By Sean Wagner, Associate Executive Vice President
In October 2010, Phi Delta Theta’s azure and argent raced across the big screen in movie theatres when the film Secretariat starring Diane Lane and John Malkovich and produced by Walt Disney Studios was released.
The film tells the story of Penny Chenery, the daughter of Christopher Chenery, Washington and Lee 1909, owner of Virginia-based Meadow Stables who takes the reins from her father after he falls ill in the early 1970s – despite her lack of horse-racing knowledge. Thanks to the help of veteran horse trainer Lucien Laurin, Chenery navigates the male-dominated sport and produces the first U.S. Triple Crown winner in 25 years. The film was inspired by an incredible true story and suggested by William Nack’s book Secretariat: The Making of a Champion.
While the story of Secretariat is familiar to many as he was an icon in the 1970’s, gracing the cover of such publications as Time, Newsweek, and Sports Illustrated, many don’t know the reason for his trademark colors of blue and white.
Brother Christopher Chenery was born and raised in Ashland, Virginia and attended both Randolph Macon and Washington and Lee College, where he was initiated into Phi Delta Theta and graduated in 1909 with a Bachelor of Science in Engineering. After serving with the United States Army Corps of Engineers in World War I and establishing the Chenery Corporation, he purchased the Meadow Stables in 1932 near his childhood home in Virginia.
According to Alan Chenery, Jr., Randolph Macon ’50, Christopher’s nephew, not long after the stable was purchased the colors were to be selected. Christopher was a proud Phi Delt and came from a family of Phis so when he was to make this decision he gathered his two fellow Phis,“blood brothers” and ranch “side advisers” Alan Sr. and William who were Phis from the Virginia Gamma Chapter at Randolph Macon. The Brothers Chenery decided that the horses from Meadow Stables would wear the same colors of their beloved Fraternity, blue and white. From then on, all horses including the 1950 Horse of the Year, Hill Prince, and the storied stallion Secretariat wore those colors.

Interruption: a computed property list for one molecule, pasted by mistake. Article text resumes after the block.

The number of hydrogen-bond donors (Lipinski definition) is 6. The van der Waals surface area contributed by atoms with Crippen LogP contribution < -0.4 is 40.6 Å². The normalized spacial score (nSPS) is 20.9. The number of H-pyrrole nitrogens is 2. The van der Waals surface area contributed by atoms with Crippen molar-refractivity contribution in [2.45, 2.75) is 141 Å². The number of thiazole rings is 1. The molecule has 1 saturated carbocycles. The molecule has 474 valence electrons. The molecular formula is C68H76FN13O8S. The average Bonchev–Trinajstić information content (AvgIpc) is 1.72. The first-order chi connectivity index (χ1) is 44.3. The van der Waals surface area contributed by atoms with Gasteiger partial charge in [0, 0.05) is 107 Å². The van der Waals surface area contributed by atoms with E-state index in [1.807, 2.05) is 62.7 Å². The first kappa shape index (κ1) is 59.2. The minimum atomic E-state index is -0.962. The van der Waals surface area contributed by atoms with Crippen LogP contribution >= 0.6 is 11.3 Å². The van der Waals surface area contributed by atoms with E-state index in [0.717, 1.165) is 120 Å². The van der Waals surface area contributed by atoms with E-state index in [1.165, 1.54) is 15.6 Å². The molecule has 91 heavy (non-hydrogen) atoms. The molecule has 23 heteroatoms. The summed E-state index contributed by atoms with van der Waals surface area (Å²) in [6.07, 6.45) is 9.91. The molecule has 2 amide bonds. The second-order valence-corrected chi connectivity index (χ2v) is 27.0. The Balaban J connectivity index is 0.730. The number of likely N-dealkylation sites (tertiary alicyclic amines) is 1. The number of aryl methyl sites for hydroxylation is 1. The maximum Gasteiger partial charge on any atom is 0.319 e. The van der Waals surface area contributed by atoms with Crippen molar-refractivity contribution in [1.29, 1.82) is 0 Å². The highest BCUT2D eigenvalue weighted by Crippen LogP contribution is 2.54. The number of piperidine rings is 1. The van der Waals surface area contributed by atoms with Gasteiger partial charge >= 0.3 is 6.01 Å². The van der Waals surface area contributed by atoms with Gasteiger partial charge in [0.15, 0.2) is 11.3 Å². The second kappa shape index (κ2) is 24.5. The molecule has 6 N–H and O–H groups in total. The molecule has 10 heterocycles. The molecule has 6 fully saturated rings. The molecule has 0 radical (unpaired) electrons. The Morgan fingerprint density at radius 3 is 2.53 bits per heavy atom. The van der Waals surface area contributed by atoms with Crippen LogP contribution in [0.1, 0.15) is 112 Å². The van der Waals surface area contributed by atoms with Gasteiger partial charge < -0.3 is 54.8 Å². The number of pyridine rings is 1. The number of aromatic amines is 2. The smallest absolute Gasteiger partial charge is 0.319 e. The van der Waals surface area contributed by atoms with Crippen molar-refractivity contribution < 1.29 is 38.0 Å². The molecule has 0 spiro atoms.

Phi Delta Theta has yet another Triple Crown Connection as the 1946 Triple Crown Winner, Assault, was foaled at the King Ranch in Texas, a farm that primarily raised cattle. The Triple Crown Ranch was owned and operated by King Ranch. Tio Kleberg, Texas Tech ’69, Trustee Emeritus of the Phi Delta Theta Foundation, is the great grandson of its founder, Richard King, and continues to serve on the King Ranch’s board of directors.